precious time on shaking out the water by pressing the abdomen or

lowering the head: the amount of water inside is not that dangerous

and your efforts are hopeless and unnecessary. The only thing you

really can achieve by these actions is vomiting and aspiration of gastric

contents, which are much more dangerous, than aspiration of water.

2. During resuscitation of the patient, who drowned in sweet

water, 10 % solution of calcium chloride is used (5 or 10 ml).

3. All patients who were drowning should be transported to the

ICU and observed most carefully (few days).

4. To avoid secondary drowning (fulminant pulmonary edema

causing death) patients with true drowning should receive

respiratory support with positive end expiratory pressure.

5. On the third stage of resuscitation patients with true drowning

in sweet water should receive solution of sodium bicarbonate in order

to prevent renal failure (renal tubules are being blocked by

hemoglobin, which accumulates due to hemolysis) and diuretics.

6. On the third stage of resuscitation patients with true drowning

in salt water should receive hypotonic infusions (in order to correct

hyperosmotic hypohydration).

In case of dry drowning and syncopal drowning prognosis is

favorable even after prolonged clinical death, unlike drowning in

sweet water. In case of drowning in cold water (0°C) biological death

is not stated until the body becomes warm, resuscitation lasts much

longer, than in conditions with normal temperature.

Resuscitation in case of mechanical injuries (fall from a height,

car accidents).

1. Clinical death might be caused by severe injuries incompatible

with life or reflex cardiac arrest. It is obvious, that resuscitation will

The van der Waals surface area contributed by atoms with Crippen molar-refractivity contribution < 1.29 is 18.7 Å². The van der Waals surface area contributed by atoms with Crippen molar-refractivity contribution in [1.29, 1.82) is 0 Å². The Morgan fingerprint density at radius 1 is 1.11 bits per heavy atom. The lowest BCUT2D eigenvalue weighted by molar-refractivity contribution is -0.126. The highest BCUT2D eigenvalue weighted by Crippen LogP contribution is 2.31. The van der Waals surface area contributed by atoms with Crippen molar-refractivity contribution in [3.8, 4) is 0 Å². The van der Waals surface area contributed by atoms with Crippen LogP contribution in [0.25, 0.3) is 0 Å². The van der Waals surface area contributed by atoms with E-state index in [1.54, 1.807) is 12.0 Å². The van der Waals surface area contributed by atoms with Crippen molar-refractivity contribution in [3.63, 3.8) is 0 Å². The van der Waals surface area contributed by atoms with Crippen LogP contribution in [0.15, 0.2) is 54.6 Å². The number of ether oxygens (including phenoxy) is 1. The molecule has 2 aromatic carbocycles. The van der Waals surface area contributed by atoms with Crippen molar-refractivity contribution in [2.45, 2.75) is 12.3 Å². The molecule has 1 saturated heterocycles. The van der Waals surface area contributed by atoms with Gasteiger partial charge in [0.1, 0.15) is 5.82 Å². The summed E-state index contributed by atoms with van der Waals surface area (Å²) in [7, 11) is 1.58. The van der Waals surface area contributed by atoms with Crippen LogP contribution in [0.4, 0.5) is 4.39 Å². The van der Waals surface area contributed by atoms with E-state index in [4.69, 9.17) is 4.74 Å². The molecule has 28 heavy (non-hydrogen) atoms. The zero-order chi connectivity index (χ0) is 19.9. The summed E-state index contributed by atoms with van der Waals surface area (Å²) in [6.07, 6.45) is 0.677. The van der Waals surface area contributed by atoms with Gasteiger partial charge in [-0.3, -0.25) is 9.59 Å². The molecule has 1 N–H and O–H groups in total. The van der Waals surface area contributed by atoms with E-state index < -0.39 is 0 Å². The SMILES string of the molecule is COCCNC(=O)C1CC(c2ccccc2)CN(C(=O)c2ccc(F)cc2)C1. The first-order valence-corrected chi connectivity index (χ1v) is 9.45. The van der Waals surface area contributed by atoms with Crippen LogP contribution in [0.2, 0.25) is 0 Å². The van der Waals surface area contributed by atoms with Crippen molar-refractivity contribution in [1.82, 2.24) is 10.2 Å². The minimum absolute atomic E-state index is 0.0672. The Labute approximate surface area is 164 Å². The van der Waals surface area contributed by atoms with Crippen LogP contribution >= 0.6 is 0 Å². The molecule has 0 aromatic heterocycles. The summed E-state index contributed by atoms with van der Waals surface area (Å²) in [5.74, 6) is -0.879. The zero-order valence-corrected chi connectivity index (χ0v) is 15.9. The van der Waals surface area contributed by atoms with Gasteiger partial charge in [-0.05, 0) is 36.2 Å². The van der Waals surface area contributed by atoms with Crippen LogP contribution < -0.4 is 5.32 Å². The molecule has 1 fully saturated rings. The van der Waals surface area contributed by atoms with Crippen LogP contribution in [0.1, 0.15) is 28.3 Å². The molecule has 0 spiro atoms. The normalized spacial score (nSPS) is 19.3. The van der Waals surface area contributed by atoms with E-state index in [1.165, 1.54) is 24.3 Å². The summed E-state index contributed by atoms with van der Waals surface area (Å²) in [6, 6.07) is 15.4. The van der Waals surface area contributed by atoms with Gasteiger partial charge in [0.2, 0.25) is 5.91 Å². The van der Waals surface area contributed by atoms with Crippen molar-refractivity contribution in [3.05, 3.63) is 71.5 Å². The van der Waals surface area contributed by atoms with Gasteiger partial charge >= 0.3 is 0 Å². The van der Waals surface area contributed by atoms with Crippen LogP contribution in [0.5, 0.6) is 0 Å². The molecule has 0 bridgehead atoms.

be successful in second case, but not first. If it is a witnessed cardiac

arrest precardiac thump might be effective.

2. In trauma cases you should be careful with the neck of the

patient: always suspect backbone injury until it is not excluded with

additional methods of diagnostics (computer tomography

diagnostics, X_ray diagnostics). Don’t title the head backwards: in

such cases it’s enough to thrust the jaw forward.

3. If the patient has fractures of facial skeleton or injuries of face

soft tissues mouth_to mouth respiration might be ineffective or even

impossible, however mouth_to_nose respiration might be useful.

Transportation, if it’s possible, should be in a save position with head

turned aside.

4. Constantly examine patient’s condition: injuries, which seem

to be unimportant at the beginning sometimes change into life

threatening; this is why examinations should be repeated and accurate.

Transportation of severe patients sometimes ends with

decompensation of main vital systems.

Electric trauma and lightning stroke.

1. After electric injury or lightning stroke clinical death might

happen due to primary respiratory arrest (spasms of respiratory

muscles, respiratory center damage), ventricular fibrillation or

cerebral affection (in last case vital sings are minimal, so there were

cases, when patients were buried “alive” and “raised”; this could be

the reason of a superstitious belief that for bringing back life after

lightning stroke victim should be buried).

2. As soon as possible break the contact between victim and

electricity source. Still, remember that your own safety is of not less


3. In most cases electric defibrillation will be necessary (so called

shockable rhythms).

4. Even patients who seem to be fine according to their vital

parameters should be admitted to the ITU and observed most

carefully for few days. There is always a risk of sudden cardiac arrest

due to violation of myocardial excitability and conductivity during

first 24 hours after electric trauma or lightning stroke.

Mechanical asphyxia.

1. In case of mechanical asphyxia first of all provide the patency

of airways (clear the oral cavity, throat, larynx with your finger or

any available equipment (clamp, forceps, aspirator) with

laryngoscopy or without it and then decide what type of respiratory

support patient needs.

2. If there is no chance to treat the obstruction of upper airways

using usual methods or tries were unsuccessful urgent conicotomy

(3.3) or tracheostomy (3.4, in hospital conditions) are the only ways

of rescuing patient’s life.

3. Never ever try to push “deeper” the foreign body you can’t